Reasons to be cheerful (Sunday Times article)

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Anne
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Reasons to be cheerful (Sunday Times article)

Postby Anne » Mon Jul 02, 2007 5:39 am

The article in the Sunday Times from 1 July 07 is called Reasons to be cheerful and it is by Christopher Goodwin

http://entertainment.timesonline.co.uk/ ... 995673.ece
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glida
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Re: Sunday Times article

Postby glida » Mon Jul 02, 2007 6:31 am

Hi.

I'm Fred from the U.S., and new to the Forum, which I am enjoying very much.

Thanks for passing on the article.
"When two people relate to each other authentically and humanly, God is the electricity that surges between them.”

- Martin Buber
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Re: Sunday Times article

Postby jarkko » Tue Jul 03, 2007 10:14 am

From The Sunday Times, July 1
by Christopher Goodwin

http://entertainment.timesonline.co.uk/ ... 995673.ece

[quote]Reasons to be cheerful
It looks like the darkness has finally lifted for miserable genius Leonard Cohen – his new art show in Manchester sees a lighter side shine through

Christopher Goodwin
Sometimes, you just don’t know what to expect. The first surprise about Leonard Cohen is that he wants to meet in his lawyer’s office, on the second floor of an anonymous modern building on the southern edge of Beverly Hills. Cohen, now 72, has been spending a lot of time in the past couple of years dealing with what he euphemistically calls his “pesky” legal problems – the alleged theft of almost his entire fortune, more than $5m, by his business manager while he was in a Zen Buddhist retreat for five years. Even more surprising is that, after greeting me in the lobby, Cohen – a slight man, attentive and amused, in a dark suit, tie and black linen shoes – leads me down the corridor to a small room where, it seems, he works.

In this narrow space, he has a long wooden table with big drawers, one of four, exactly the same, he has had made. He keeps them in various places: here; in his home in LA, where he spends half the year; and in his home in Montreal, where he spends the other half. I forgot to ask where the fourth is. “It’s really these tables that I love,” he says. “I spend so much of my life at a table, so I always have a good one, and these were made by a friend of mine – beautifully done. It’s hard to find a big table. Do you have one?”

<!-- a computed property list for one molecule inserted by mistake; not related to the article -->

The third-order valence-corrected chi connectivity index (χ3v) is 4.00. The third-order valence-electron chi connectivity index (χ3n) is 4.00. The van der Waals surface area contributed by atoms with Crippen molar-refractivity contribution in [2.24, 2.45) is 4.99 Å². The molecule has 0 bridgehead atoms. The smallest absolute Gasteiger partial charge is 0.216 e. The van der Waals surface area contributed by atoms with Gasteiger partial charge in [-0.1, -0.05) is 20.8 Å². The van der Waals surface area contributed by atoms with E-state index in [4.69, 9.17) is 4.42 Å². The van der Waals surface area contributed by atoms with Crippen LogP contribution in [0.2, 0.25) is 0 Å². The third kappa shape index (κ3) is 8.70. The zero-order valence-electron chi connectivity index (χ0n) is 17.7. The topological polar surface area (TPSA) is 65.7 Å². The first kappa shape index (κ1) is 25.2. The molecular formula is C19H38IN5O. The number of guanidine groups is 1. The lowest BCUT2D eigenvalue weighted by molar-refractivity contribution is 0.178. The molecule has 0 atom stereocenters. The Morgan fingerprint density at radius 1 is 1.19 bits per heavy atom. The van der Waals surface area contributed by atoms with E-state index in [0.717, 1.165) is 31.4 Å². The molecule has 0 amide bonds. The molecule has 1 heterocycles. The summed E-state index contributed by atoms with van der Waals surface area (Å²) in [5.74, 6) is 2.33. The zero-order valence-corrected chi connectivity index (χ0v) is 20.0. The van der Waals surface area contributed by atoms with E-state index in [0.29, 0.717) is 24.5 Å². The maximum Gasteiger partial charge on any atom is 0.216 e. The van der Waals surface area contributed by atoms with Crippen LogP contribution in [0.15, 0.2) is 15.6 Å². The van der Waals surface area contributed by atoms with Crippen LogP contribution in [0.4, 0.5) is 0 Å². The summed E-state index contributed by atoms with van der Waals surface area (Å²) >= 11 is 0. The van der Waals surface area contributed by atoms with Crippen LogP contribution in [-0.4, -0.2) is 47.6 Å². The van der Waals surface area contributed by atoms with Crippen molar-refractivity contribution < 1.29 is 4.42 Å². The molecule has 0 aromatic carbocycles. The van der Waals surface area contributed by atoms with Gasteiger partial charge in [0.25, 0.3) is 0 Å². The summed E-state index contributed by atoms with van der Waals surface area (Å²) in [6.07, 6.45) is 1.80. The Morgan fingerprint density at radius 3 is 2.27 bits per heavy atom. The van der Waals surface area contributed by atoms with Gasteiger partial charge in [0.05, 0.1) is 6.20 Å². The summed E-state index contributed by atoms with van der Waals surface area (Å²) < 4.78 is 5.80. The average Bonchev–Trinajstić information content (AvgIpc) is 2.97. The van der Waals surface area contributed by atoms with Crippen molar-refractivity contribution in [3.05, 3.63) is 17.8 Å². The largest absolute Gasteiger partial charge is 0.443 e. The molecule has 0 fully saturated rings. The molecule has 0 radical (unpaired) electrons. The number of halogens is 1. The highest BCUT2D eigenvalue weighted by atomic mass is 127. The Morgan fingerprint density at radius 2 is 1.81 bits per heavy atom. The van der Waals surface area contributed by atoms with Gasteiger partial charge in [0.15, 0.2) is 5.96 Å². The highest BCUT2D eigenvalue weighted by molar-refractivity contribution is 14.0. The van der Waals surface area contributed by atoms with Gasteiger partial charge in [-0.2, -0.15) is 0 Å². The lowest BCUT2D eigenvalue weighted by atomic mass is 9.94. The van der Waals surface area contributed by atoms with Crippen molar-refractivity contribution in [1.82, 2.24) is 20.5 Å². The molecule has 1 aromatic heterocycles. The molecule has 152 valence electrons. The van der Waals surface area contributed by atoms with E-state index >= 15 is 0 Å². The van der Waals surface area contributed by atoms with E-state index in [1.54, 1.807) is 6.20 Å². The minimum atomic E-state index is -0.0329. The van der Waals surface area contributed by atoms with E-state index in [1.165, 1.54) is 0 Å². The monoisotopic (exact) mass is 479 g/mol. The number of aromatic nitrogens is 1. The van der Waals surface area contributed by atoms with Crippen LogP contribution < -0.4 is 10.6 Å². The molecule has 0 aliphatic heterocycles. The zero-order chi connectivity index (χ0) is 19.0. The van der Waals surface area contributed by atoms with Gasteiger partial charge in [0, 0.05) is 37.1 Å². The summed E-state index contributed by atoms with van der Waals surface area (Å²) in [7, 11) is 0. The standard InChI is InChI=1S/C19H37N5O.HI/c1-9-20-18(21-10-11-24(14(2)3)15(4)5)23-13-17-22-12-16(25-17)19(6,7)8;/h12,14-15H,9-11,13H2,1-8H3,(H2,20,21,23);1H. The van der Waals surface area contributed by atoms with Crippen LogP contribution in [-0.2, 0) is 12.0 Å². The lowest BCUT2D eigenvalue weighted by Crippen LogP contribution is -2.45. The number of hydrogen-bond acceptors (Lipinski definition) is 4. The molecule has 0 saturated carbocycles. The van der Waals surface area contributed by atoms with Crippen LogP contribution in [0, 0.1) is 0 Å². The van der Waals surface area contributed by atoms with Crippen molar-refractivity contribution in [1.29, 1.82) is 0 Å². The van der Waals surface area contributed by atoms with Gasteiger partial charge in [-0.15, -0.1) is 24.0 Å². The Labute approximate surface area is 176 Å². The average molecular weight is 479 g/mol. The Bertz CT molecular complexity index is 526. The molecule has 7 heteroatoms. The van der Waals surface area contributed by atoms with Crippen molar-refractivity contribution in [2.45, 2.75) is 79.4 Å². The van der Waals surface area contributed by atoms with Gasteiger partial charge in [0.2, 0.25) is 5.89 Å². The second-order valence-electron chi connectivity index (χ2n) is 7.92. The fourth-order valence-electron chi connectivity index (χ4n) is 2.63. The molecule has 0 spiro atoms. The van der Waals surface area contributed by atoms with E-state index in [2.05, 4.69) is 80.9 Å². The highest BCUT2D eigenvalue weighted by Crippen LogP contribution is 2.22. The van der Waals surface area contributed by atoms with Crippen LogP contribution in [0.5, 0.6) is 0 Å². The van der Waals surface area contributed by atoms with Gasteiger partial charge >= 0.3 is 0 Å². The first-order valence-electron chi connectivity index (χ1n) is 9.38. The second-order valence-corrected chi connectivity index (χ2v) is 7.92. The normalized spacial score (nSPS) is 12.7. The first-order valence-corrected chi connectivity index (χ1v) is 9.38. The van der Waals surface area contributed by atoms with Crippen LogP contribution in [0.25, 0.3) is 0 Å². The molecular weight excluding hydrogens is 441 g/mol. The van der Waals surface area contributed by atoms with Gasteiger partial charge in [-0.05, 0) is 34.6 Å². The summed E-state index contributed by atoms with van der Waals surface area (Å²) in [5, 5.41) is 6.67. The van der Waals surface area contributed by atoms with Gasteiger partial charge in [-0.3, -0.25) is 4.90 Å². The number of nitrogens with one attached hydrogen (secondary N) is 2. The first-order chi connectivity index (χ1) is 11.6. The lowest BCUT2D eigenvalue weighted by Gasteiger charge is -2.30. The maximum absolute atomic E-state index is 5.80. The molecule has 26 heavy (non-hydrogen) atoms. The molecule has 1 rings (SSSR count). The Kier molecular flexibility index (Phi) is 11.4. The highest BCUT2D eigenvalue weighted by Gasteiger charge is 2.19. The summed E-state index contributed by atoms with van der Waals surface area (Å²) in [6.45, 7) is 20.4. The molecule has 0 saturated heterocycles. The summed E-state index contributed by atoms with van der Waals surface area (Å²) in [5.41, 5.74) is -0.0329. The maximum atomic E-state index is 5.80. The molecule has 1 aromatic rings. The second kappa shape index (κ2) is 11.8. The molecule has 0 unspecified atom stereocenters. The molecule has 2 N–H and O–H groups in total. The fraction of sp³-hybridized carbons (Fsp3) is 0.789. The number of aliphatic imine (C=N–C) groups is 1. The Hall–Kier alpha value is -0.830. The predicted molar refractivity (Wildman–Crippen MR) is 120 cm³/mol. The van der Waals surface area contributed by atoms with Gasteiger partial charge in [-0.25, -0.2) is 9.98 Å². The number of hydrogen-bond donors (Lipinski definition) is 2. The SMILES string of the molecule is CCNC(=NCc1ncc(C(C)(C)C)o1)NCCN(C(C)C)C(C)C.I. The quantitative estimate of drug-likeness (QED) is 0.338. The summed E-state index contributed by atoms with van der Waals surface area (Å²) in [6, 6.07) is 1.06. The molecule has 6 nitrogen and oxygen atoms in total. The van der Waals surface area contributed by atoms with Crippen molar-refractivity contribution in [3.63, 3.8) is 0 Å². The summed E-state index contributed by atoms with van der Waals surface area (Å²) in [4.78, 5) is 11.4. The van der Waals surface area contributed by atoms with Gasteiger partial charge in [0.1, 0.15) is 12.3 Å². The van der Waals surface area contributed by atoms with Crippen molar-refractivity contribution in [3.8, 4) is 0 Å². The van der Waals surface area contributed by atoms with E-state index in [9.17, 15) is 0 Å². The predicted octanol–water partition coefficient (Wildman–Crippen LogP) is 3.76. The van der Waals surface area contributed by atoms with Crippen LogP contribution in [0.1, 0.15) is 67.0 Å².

Two more surprises: the expression of simple pleasure in the objects that surround him, and his question to me – a straightforward curiosity in others that many famous people lose. And Leonard Cohen has been famous for nearly 40 years. His songs and lyrics have permeated the cultural fabric of two generations, speaking of love, desire, suffering and the dangers of a world gone mad with a shocking honesty and a craftsman’s skill that have been matched in our time, in different ways, only by Bob Dylan and John Lennon.

There were the startling and immediately classic first albums: 1967’s Songs of Leonard Cohen, containing the tracks Suzanne, Sisters of Mercy and So Long, Marianne; and 1969’s Songs from a Room, featuring Bird on the Wire. These two albums catapulted Cohen from being an obscure Canadian poet to world attention. At varying intervals since, he has amazed his older devotees and won many younger fans with collections such as Death of a Ladies’ Man (1977); Various Positions (1984), featuring the now anthemic Hallelujah; I’m Your Man (1988), which included First We Take Man-hattan and Everybody Knows; The Future (1992); and Ten New Songs (2001). Dozens of his songs have been covered and appeared on movie soundtracks, notably Robert Alt-man’s McCabe & Mrs Miller. Many revere him. Rufus Wainwright has said: “I really believe he’s the greatest living poet on earth.”

And somehow, even now, Leonard Cohen has maintained his uncanny and celebrated erotic charge, as I discovered from the swoons that overwhelmed women less than half his age when I described my meeting with him. His girlfriend is the talented and beautiful singer Anjani, 46, with whom he collaborated on her recent CD, Blue Alert.

His room also contains a newish iMac computer with a large screen, a scanner and a colour printer. There are various books and papers, and prints of many of his paintings, in large drawers beside the table. But there is nothing on the white walls. Cohen says he doesn’t have anything on his walls at home, either. He bends down and begins to pull out prints that have been made by Graham Nash’s art-printing company for a show. Cohen says that he never intended to exhibit his paintings, even though Richard Goodall, who owns the gallery where they are to go on display in Manchester, has been pressing him for years.

“I could never take it very seriously,” says Cohen, who tends to speak quite slowly and deliberately. “For me, the whole enterprise was a very, very private activity. Part of the continual struggle against boredom and insignificance. It was such a private pleasure that I wanted to keep it that way ... and, anyway, I was selling everything else.”

Which is the next surprise. Cohen’s haunting and often gloomy lyrics, delivered in a voice so deep, it could have been extracted from a Siberian coal mine, could lead a reasonable person to assume he might be as depressing and austere as a 19th-century Presbyterian preacher. In fact, while not frivolous, he is a very, very funny man, and we spent much of our time together in stitches with laughter. As can be seen in some of the captions he attaches to his paintings, particularly his self-portraits, much of his humour is knowingly self-deprecating or emanates from a keen sense of the deeply unfortunate plight of the human condition. Most of thepaintings in the show, produced over 40 years, were first seen as illustrations in his most recent book of poems, Book of Longing, published in 2006 and itself written over 20 years. As such, and because he is embarrassed to claim recognition as a painter, he prefers to call them “decorations”.